Airs Above Your Station

  • Record Label: Sub Pop
  • Release Date: Jan 21, 2003

Generally favorable reviews - based on 12 Critics

Critic score distribution:
  1. Positive: 7 out of 12
  2. Negative: 0 out of 12
  1. Too often, Airs Above Your Station feels scattered and fades into the background too easily.
  2. Overtly aping Mogwai, Jessamine and the entirely mediocre Bardo Pond, Kinski's aimless, ten-minute jams fail to deliver sonically or structurally, content to wallow in self-satisfied discovery, using distortion pedals to mask their junior varsity musicianship.
  3. Entertainment Weekly
    Their fuzzed-out organ drones and grinding sludge-boogie guitar is trance music as imagined by Harley-Davidson engineers. [Listen 2 This supplement, Feb 2003, p.12]
  4. Alternative Press
    Filled with the sort of unprofessional, unpretty noodling this genre has been begging for. [Feb 2003, p.68]
  5. The token swell to storm that has come to characterize the post-rock set seems mailed in here; the build-ups are never ominous, the explosion of guitars never reach the near cacophonous bliss that their heroes so effortlessly visit.
  6. Blender
    They follow measured guitar burn with bone-rattling explosions, and roll mesmerizing tension into colossal release. [#14, p.138]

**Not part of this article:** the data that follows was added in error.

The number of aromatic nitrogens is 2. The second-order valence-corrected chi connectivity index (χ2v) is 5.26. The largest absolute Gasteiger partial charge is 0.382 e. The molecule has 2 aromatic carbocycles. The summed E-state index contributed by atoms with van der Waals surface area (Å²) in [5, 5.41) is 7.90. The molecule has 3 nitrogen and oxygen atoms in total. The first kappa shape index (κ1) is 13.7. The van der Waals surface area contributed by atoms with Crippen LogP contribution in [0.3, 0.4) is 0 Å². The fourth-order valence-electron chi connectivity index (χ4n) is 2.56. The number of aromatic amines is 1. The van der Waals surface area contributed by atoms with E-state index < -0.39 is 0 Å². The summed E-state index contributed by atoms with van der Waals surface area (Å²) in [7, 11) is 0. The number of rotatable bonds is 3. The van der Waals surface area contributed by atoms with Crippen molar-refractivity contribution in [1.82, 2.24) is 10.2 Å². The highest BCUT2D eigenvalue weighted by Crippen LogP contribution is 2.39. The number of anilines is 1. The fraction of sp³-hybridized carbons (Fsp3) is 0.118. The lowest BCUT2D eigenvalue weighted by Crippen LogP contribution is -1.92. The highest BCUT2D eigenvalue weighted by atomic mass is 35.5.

7. Ultimately, the album's drone proves better suited as a break from the explosions than as an end unto itself.
  8. A stormy and engrossing sonic stew.
  9. In short, this may not be an album you'll want to listen to every day, but its disproportionate number of "Holy shit!" moments should earn it a spot close to your stereo.
  10. All droning guitars, snail-paced rhythms and bombastic arrangements, songs like "Schedule for Using Pillows & Beanbags" and "Your Lights Are (Out or) Burning Badly" will either raise the hairs on the back of your neck or put you to straight to sleep.
  11. Most indie-somethings will scoff defiantly upon hearing the note-for-note schlepping of excerpts from Mogwai's Young Team or the Sonic Youth-isms dripping from some of the guitar build-ups. Still, the members of Kinski, like a stubborn weed in a thicket of thorns, grow past their numerous predecessors at times, unearthing moments of pure psychotropic bliss.
  12. 50
    It's all too much like a fumbling Pink Floyd tribute, continually reaching a point where the psychedelica fails to follow up with the required kick, allowing the whole fragile structure to collapse into self-indulgence and bathetic kitsch.

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